I quickly became spoiled by this convenience and soon desired it on all my cameras in all formats. Fortunately, getting the same functionality for my 4x5/4x10 system was a simple matter of swapping out the front format frame. So, I replaced my original 110mm F-Line format frame with a 110mm F-Metric format frame with the Micrometric Orbix geared axis tilt option. By simply swapping the front format frame, I got the same functionality (self-arresting geared front rise/fall and axis tilt) that I enjoyed on my 7x17 Franken-ARCA. The weight penalty was a very tolerable 2 oz. (total camera weight still less than 7 lbs.) and the location of all the controls are the same on all my cameras from roll film up to 7x17. The consistant location and operation of all movements makes switching between formats a no-brainer. I've been using this configuration for about 9 months and love it (yes, I have become spoiled by the self-arresting geared front movements). Here's a photo of Phase 3:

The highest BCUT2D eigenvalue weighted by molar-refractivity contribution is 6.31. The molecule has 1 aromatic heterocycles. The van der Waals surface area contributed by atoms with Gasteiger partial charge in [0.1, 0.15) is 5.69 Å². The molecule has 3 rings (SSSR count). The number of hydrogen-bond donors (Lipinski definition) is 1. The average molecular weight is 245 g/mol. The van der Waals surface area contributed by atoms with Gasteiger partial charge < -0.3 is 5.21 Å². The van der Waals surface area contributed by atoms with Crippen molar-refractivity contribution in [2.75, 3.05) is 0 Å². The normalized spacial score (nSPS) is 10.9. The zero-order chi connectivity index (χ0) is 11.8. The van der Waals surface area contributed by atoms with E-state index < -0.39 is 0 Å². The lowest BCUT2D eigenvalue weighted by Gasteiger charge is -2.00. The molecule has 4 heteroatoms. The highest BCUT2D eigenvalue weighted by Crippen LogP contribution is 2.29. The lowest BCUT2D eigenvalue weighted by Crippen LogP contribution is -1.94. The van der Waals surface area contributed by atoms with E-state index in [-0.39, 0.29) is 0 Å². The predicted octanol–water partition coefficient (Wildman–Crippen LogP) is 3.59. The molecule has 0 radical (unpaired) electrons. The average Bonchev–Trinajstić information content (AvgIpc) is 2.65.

I'm now on Phase 4 and hope to have it done by spring. You may notice I am still using the old pre F-Line rear fuction carrier from way back at Phase 1. The reason is I originally cut my rear dovetail plate to fit that style of function carrier and it's just a little too wide for the current F-Line finction carriers. This hasn't been a big deal, as the older style function carriers work perfectly well with the newer ARCA-SWISS rails. However, it does mean I end up carier two rear function carriers (one old style, one new) when carrying both 4x5 and 4x10 kits. I could just trim a little off my homemade rear dovetail plate, but I'm working on a major modifcation to the way the rear frame attaches to the rear function carrier. It will be a scaled down version of the design I used for my 7x17 Franken-ARCA. That design is much more rigid than the version shown in the three photos above. I haven't really had any problems due to lack of rigidity, but I do have to be careful not to push too hard when louping ths top corners of the 4x10 ground glass. There is some flex and if I push hard enough it will cause the focal plane to shift. Phase 4 will greatly reduce any flex in the rear standard and totally eliminate this as a potential issue. Plus, it will be compaible with the newer F-Line rear function carrier and eliminate the need to carry a second, older style rear function carrier in the field to support both 4x5 and 4x10 configurations. I'll add a picture of Phase 4 in a month or two when it is completed.